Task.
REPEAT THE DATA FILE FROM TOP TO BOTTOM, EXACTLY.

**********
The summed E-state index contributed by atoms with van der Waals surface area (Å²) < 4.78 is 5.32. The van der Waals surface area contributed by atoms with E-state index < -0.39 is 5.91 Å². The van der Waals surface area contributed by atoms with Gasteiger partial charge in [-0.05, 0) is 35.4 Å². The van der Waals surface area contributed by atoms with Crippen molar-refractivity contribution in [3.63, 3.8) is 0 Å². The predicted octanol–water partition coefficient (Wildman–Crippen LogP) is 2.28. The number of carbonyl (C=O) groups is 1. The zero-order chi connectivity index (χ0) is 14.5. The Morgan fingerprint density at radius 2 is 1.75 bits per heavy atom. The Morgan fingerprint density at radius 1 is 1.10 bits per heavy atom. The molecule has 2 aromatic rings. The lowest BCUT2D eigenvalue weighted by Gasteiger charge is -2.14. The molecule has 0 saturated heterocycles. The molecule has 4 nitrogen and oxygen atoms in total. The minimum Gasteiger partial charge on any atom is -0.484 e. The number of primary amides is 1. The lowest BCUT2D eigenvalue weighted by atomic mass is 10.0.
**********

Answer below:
The summed E-state index contributed by atoms with van der Waals surface area (Å²) < 4.78 is 5.32. The van der Waals surface area contributed by atoms with E-state index < -0.39 is 5.91 Å². The van der Waals surface area contributed by atoms with Gasteiger partial charge in [-0.05, 0) is 35.4 Å². The van der Waals surface area contributed by atoms with Crippen molar-refractivity contribution in [3.63, 3.8) is 0 Å². The predicted octanol–water partition coefficient (Wildman–Crippen LogP) is 2.28. The number of carbonyl (C=O) groups is 1. The zero-order chi connectivity index (χ0) is 14.5. The Morgan fingerprint density at radius 2 is 1.75 bits per heavy atom. The Morgan fingerprint density at radius 1 is 1.10 bits per heavy atom. The molecule has 2 aromatic rings. The lowest BCUT2D eigenvalue weighted by Gasteiger charge is -2.14. The molecule has 0 saturated heterocycles. The molecule has 4 nitrogen and oxygen atoms in total. The minimum Gasteiger partial charge on any atom is -0.484 e. The number of primary amides is 1. The lowest BCUT2D eigenvalue weighted by atomic mass is 10.0.